3.1 Fossil fuels
So what are the principle energy systems used by humanity at present, and how sustainable are they?
Until quite recently, human energy requirements were modest and our supplies came either from harnessing natural processes such as the growth of plants, which provided wood for heating and food to energise human or animal muscles, or from the power of water and wind, used to drive simple machinery.
But the nineteenth and twentieth centuries saw a massive increase in global energy use, based mainly on burning cheap and plentiful fossil fuels: first coal, then oil and natural gas. These fossil fuels now supply over 80 per cent of the world's current energy consumption (see Box 1).
Box 1: World Primary Energy Consumption
The population of the world rose nearly four-fold during the twentieth century, from 1.6 billion in 1900 to approximately 6.1 billion in 2000. However, world primary energy use increased at a much faster rate. Between 1900 and 2000, it rose more than 10-fold (Figure 9).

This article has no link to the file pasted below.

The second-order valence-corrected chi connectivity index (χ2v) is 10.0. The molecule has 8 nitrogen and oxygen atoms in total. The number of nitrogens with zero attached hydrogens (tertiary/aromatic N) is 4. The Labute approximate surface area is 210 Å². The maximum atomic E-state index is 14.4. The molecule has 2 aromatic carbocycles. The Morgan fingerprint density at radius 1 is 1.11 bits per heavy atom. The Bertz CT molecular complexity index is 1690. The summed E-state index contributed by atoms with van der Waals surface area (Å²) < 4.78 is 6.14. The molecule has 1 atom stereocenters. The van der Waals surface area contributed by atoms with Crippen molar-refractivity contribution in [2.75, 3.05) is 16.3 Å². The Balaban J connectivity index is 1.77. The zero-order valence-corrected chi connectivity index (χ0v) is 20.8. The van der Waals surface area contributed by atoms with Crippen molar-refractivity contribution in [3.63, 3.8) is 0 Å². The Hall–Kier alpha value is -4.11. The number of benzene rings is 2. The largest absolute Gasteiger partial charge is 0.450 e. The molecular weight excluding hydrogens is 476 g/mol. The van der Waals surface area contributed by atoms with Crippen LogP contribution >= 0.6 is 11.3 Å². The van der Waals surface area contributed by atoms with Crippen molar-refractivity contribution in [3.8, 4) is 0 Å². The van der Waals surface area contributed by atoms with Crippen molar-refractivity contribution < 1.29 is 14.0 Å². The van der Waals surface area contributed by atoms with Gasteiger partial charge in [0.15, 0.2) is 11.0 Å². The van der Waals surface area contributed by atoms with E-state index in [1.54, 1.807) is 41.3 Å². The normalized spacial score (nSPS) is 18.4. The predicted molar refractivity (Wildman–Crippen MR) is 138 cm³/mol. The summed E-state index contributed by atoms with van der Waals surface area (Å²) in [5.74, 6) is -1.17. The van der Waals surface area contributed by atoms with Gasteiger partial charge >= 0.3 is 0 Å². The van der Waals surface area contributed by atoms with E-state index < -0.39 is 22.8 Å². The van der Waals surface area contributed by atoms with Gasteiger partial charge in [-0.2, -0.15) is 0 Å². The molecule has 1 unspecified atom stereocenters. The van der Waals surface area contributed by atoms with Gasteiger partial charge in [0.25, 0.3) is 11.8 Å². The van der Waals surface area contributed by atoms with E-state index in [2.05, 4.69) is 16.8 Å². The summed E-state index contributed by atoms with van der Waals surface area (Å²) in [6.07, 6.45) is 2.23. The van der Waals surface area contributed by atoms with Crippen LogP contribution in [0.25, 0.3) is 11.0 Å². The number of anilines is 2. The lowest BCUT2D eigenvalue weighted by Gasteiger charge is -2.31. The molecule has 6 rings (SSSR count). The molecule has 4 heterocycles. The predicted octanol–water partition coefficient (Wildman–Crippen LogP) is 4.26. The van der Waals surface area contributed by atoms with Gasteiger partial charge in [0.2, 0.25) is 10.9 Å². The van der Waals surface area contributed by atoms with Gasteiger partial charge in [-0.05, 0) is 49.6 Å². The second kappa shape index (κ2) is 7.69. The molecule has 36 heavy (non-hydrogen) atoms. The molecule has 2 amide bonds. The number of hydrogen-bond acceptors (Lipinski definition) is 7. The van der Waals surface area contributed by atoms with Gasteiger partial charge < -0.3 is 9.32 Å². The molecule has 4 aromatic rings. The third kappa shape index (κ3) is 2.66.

For most of the nineteenth century the world's principal fuel was firewood (or other forms of traditional 'bioenergy'), but coal use was rising fast and by the beginning of the twentieth century it had replaced wood as the dominant energy source. During the 1920s, oil in turn began to challenge coal and by the 1970s had overtaken it as the leading contributor to world supplies. By then, natural gas was also making a very substantial contribution, with nuclear energy and hydro power also supplying smaller but significant amounts.